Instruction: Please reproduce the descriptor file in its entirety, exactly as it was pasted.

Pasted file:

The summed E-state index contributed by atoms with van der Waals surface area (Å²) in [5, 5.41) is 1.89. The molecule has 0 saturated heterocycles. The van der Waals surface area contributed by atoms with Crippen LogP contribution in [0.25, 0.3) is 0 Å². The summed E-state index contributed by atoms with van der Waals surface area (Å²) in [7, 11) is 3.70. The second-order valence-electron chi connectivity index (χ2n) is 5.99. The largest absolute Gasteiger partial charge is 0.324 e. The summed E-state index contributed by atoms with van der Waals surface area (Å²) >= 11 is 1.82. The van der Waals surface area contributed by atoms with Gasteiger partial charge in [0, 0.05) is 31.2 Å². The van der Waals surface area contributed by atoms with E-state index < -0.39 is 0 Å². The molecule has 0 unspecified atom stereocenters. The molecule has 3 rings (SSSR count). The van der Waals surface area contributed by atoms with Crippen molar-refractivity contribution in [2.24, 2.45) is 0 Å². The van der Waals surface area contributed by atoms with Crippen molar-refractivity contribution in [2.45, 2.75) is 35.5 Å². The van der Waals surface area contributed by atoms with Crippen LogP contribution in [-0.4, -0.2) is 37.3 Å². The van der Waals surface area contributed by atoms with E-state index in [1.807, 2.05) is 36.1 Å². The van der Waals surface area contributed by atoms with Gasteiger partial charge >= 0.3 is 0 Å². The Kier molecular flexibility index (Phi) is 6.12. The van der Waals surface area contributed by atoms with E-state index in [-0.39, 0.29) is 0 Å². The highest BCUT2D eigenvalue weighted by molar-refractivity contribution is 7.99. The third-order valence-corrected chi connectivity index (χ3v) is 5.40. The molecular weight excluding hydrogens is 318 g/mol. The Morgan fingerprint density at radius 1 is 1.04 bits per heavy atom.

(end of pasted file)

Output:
The summed E-state index contributed by atoms with van der Waals surface area (Å²) in [5, 5.41) is 1.89. The molecule has 0 saturated heterocycles. The van der Waals surface area contributed by atoms with Crippen LogP contribution in [0.25, 0.3) is 0 Å². The summed E-state index contributed by atoms with van der Waals surface area (Å²) in [7, 11) is 3.70. The second-order valence-electron chi connectivity index (χ2n) is 5.99. The largest absolute Gasteiger partial charge is 0.324 e. The summed E-state index contributed by atoms with van der Waals surface area (Å²) >= 11 is 1.82. The van der Waals surface area contributed by atoms with Gasteiger partial charge in [0, 0.05) is 31.2 Å². The van der Waals surface area contributed by atoms with E-state index < -0.39 is 0 Å². The molecule has 0 unspecified atom stereocenters. The molecule has 3 rings (SSSR count). The van der Waals surface area contributed by atoms with Crippen molar-refractivity contribution in [2.24, 2.45) is 0 Å². The van der Waals surface area contributed by atoms with Crippen molar-refractivity contribution in [2.45, 2.75) is 35.5 Å². The van der Waals surface area contributed by atoms with Crippen LogP contribution in [-0.4, -0.2) is 37.3 Å². The van der Waals surface area contributed by atoms with E-state index in [1.807, 2.05) is 36.1 Å². The van der Waals surface area contributed by atoms with Gasteiger partial charge >= 0.3 is 0 Å². The Kier molecular flexibility index (Phi) is 6.12. The van der Waals surface area contributed by atoms with E-state index in [-0.39, 0.29) is 0 Å². The highest BCUT2D eigenvalue weighted by molar-refractivity contribution is 7.99. The third-order valence-corrected chi connectivity index (χ3v) is 5.40. The molecular weight excluding hydrogens is 318 g/mol. The Morgan fingerprint density at radius 1 is 1.04 bits per heavy atom.